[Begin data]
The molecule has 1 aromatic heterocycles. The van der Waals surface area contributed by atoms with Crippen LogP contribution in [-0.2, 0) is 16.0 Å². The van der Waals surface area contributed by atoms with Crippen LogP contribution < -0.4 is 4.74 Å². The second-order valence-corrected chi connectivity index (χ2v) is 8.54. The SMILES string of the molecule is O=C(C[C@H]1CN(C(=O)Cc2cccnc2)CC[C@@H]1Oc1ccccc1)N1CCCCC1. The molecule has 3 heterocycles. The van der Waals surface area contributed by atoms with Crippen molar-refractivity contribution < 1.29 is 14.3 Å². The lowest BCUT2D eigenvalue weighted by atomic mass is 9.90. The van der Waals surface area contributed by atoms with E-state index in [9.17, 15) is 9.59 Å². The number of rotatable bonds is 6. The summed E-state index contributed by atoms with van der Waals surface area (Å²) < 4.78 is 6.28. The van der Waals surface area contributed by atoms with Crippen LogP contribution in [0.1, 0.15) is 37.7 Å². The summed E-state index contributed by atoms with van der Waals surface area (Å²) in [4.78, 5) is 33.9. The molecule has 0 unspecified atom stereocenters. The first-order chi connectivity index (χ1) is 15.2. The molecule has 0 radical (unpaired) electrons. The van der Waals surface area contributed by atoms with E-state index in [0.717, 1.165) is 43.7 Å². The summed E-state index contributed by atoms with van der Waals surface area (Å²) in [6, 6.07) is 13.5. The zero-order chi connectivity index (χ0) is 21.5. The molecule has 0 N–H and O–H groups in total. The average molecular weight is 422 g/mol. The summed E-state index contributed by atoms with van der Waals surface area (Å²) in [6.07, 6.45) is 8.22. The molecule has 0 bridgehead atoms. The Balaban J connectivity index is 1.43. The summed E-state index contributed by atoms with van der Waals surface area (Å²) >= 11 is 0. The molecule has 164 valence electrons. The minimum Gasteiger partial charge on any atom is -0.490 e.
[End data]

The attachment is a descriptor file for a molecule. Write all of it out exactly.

The molecule has 1 aromatic heterocycles. The van der Waals surface area contributed by atoms with Crippen LogP contribution in [-0.2, 0) is 16.0 Å². The van der Waals surface area contributed by atoms with Crippen LogP contribution < -0.4 is 4.74 Å². The second-order valence-corrected chi connectivity index (χ2v) is 8.54. The SMILES string of the molecule is O=C(C[C@H]1CN(C(=O)Cc2cccnc2)CC[C@@H]1Oc1ccccc1)N1CCCCC1. The molecule has 3 heterocycles. The van der Waals surface area contributed by atoms with Crippen molar-refractivity contribution < 1.29 is 14.3 Å². The lowest BCUT2D eigenvalue weighted by atomic mass is 9.90. The van der Waals surface area contributed by atoms with E-state index in [9.17, 15) is 9.59 Å². The number of rotatable bonds is 6. The summed E-state index contributed by atoms with van der Waals surface area (Å²) < 4.78 is 6.28. The van der Waals surface area contributed by atoms with Crippen LogP contribution in [0.1, 0.15) is 37.7 Å². The summed E-state index contributed by atoms with van der Waals surface area (Å²) in [4.78, 5) is 33.9. The molecule has 0 unspecified atom stereocenters. The first-order chi connectivity index (χ1) is 15.2. The molecule has 0 radical (unpaired) electrons. The van der Waals surface area contributed by atoms with E-state index in [0.717, 1.165) is 43.7 Å². The summed E-state index contributed by atoms with van der Waals surface area (Å²) in [6, 6.07) is 13.5. The zero-order chi connectivity index (χ0) is 21.5. The molecule has 0 N–H and O–H groups in total. The average molecular weight is 422 g/mol. The summed E-state index contributed by atoms with van der Waals surface area (Å²) in [6.07, 6.45) is 8.22. The molecule has 0 bridgehead atoms. The Balaban J connectivity index is 1.43. The summed E-state index contributed by atoms with van der Waals surface area (Å²) >= 11 is 0. The molecule has 164 valence electrons. The minimum Gasteiger partial charge on any atom is -0.490 e.